6. I think it is probably good to have small boundaries, like a courtyard, to limit the accumulation of junk. Dooverlackey has been with me for as long as I can remember. It would be interesting to know its origins.

  7. Please forgive me for smiling….I just have a nice mental picture of you breaking the news to Mrs GOM.Apparently there are catalogues available of potential backup wives from Russia if anything goes wrong with the one you have already picked out. ;-)(To my valued female readers; This is a rather forlorn attempt at humour between me and my good friend GOM and should not be viewed as any form of disrespect to you, or the institution of marriage or partnership)

  8. Where does your water come from so that you need a pump to get it?("from the sky" will be considered an inadequate response ;-)For the first few months living here, we had to trek several hundred metres down a steep hill to cart water back up in buckets. We now really really appreciate running water…..and HOT running water is something we never, ever take for granted.

  9. Many decades ago, we had drillers go about 200 feet down to an artesian spring. There's a second one about 1/4 mile away that hasn't been in use since my early childhood — I don't even know if that pump could be made to work now, considering it has been in disuse so long!Running hot water is nice but all I really require is running water. Don't get me wrong, I'm not saying I don't "need" hot water or electricity but I can make do; I'm from the Ozarks. Where I lived in France, we were lucky to have about 10 gallons of TEPID water, once a day, for 3 of us. I didn't even bother, just kept a hot plate running any time I was home with a gallon or so of water on it, warming. You'd freeze to death trying to use that tepid stuff!

  10. Wow…interesting stories. Thanks for sharing them.Much of Australias inland desert country sits atop the Great Artesian Basin, where hundreds of bores were sunk last century to provide water for cattle. The water gushed out without need for pumps and was allowed to just run to waste in surface drains. But hey, guess what……now they understand it was not an unlimited supply. The bores have been capped to regulate flow, and now they need pumps to get any water at all from deep wells.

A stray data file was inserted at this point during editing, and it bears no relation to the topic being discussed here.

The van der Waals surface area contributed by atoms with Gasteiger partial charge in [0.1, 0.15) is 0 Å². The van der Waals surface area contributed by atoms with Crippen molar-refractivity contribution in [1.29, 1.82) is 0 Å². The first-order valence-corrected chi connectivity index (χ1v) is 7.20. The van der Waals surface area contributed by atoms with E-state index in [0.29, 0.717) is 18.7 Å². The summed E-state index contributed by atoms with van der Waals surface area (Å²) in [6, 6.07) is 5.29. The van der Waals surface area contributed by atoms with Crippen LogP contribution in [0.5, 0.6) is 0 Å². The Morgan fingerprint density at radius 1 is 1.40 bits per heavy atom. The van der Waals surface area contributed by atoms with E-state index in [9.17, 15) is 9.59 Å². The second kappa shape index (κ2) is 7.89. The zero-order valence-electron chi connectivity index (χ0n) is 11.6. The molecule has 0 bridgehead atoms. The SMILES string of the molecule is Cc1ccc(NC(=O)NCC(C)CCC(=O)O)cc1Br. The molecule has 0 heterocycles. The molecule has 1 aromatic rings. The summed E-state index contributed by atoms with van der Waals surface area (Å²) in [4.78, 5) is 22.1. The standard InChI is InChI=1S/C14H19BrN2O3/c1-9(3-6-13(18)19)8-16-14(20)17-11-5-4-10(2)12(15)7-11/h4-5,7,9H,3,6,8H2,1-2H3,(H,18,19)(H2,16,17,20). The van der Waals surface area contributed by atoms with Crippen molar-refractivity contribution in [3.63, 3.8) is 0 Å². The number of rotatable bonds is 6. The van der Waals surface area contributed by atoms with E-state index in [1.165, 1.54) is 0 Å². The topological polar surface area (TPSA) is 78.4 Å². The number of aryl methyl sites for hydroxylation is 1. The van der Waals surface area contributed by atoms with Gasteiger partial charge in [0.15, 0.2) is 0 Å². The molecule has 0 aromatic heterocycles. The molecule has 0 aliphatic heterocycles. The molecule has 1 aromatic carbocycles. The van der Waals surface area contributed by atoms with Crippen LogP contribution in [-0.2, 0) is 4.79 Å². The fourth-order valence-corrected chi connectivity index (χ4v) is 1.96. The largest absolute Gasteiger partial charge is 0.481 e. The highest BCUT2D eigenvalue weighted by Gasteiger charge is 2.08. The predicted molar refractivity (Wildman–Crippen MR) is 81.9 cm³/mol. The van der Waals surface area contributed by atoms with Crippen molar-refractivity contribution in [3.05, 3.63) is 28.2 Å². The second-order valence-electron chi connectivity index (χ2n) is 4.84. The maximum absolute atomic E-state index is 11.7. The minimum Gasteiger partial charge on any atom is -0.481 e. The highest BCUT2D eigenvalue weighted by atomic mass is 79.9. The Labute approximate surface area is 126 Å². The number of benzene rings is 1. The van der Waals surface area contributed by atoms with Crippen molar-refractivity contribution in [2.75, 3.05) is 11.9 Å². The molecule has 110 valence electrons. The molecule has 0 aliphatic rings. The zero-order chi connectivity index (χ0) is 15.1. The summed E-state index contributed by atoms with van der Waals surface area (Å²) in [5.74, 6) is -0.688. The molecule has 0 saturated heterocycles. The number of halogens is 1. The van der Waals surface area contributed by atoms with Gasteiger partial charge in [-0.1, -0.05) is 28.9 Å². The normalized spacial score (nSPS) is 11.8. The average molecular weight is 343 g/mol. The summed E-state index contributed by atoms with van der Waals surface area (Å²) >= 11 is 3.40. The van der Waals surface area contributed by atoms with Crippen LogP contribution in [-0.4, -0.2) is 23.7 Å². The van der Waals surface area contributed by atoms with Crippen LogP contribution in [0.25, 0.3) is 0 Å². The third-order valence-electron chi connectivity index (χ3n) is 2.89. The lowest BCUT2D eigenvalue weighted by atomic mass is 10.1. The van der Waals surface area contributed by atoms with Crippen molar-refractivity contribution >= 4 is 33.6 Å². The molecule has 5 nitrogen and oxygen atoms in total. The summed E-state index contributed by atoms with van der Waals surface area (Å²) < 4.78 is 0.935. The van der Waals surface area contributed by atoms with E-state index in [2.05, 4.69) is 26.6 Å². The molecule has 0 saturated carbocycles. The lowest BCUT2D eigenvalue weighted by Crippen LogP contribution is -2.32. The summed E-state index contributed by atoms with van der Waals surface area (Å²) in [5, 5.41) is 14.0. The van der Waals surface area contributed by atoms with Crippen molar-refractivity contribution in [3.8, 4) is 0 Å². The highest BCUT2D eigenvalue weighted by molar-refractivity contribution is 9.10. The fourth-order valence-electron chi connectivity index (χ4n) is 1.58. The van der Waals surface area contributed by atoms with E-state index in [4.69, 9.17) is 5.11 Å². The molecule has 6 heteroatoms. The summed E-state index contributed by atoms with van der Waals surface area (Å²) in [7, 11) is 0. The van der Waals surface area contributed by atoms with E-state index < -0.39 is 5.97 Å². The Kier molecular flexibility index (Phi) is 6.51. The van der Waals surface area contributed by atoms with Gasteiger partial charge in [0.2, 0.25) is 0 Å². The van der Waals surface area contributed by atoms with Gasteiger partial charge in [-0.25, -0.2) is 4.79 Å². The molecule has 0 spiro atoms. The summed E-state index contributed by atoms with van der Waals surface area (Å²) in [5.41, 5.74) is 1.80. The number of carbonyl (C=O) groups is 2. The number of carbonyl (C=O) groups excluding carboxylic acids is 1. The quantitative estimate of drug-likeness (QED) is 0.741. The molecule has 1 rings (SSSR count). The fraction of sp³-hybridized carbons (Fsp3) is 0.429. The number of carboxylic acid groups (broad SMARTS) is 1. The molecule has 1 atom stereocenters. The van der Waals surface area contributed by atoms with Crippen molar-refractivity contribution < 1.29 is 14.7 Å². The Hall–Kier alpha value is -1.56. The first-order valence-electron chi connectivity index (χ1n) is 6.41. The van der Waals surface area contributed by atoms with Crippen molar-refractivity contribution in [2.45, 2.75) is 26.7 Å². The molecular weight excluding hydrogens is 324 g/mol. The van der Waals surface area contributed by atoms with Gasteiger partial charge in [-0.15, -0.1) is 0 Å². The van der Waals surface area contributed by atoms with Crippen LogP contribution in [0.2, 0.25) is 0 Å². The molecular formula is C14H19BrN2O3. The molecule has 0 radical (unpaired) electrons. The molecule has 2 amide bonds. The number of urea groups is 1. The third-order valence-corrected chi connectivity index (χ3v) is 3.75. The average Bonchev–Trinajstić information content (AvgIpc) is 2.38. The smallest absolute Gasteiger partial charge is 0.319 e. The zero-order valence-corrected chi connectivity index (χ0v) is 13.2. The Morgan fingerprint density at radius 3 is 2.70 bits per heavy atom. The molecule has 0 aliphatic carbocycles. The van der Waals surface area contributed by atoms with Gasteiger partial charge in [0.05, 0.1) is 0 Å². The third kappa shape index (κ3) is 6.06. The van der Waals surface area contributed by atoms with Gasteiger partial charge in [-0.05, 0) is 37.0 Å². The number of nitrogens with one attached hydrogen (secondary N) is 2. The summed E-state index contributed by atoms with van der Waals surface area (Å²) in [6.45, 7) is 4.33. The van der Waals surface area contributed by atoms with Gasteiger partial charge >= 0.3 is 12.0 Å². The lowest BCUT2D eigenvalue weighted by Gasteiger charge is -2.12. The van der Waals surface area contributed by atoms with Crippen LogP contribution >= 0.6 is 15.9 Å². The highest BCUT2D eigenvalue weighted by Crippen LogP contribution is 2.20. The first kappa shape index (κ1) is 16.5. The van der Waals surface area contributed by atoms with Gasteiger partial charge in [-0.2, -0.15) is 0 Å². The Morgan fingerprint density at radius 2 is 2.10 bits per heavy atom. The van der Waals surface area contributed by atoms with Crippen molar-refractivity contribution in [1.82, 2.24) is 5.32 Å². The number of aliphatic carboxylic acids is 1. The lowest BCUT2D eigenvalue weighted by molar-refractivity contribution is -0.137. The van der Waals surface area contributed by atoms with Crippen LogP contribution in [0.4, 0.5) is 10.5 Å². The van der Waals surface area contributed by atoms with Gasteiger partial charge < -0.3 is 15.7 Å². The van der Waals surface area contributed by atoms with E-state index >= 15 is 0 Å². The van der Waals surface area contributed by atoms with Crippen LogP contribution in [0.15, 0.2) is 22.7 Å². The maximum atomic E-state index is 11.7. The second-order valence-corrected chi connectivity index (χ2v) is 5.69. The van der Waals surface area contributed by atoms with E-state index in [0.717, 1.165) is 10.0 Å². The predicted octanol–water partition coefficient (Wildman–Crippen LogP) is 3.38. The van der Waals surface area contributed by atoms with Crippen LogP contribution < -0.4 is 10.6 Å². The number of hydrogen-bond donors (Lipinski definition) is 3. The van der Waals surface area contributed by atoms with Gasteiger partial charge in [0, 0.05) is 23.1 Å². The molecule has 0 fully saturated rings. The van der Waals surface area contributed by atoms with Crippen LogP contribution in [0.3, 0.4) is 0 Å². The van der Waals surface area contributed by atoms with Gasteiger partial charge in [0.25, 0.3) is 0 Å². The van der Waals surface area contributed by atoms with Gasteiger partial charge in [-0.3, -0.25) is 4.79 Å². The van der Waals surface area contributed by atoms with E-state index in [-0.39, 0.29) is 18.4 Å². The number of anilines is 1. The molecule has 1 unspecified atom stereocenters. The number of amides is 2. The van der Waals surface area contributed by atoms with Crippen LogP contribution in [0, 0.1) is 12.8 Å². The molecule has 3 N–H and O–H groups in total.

11. I'm impressed. When the four horsemen of the apocalypse arrive you are more than adequately prepared to sit out the resulting armageddon and will emerge on the other side with a perfectly mowed lawn and still enough tins to feed the army for at least a fortnight. Now that is impressive. Don't forget to get the gin stocked though, just because the Apocalypse is in full swing, is no reason to let standards slip and to forgo the pre-dinner G&T.

  12. That's a damned shame! Americans are locusts, so I can't be too hard on any other country.

  13. Now if you just add heaps of weapons you can qualify as a survivalist under the American program.I should issue a warning to blokes with sheds who are thinking of going grey nomading. Unless you go for storage (I didn't) you are going to lose Lots of backup.

  14. You can stick the boot in m-t. I can handle it πŸ˜‰

  15. I must admit that I had failed to think ahead that far. I feel so fortunate to have you and all the other wonderful commentators on my blog that I will forthwith order a whole truckload of gin (and one bottle of whiskey for one of them who shall remain nameless) so you can all join Mr and Mrs GOF in viewing the Apocolypse, or avoiding that horrible swine flu.

  16. I have shotgun. I am survivalist. (to be sung to the tune of Helen Reddy's "I am woman")Shotgun with string trap attached to door will also solve loss of assets and backups problem from sheds when caused by human pilferers.

  17. Don't mind me, I'll bring me own whiskey!:DActually, I watched a documentary on an old-timer making his last run of moonshine (I'd prefer whiskey, again, moonshine will strip PAINT and I know!) and it made me extremely desirous of building a still. Looks horrible work, mind you, but if you had a bunch of friends together…and some music and BBQ…

  18. "moonshine will strip PAINT and I know!"I'd hate to think you were writing stuff without doing adequate research πŸ˜‰

  19. …comes to mind the time a friend and I tried making "wine" out of some of our concord and catawba grapes, sugar, water and I don't know what. Basically, we made rotten slush. We even buried the container (so to speak) in the inner cut-out area of a concrete block? -that's called "hiding"Oh, what a mess. We used a stainless steel mixing bowl and tried to cover it with leaves. Seriously. We so didn't know what we were doing. Kids.

  20. Well now that you know what you are doing….how about an on-line guide for little kiddies so they can do it right? We don't need the next generation to repeat our own mistakes πŸ˜‰

  21. I don't know how-to still but I can say what we did won't work ;p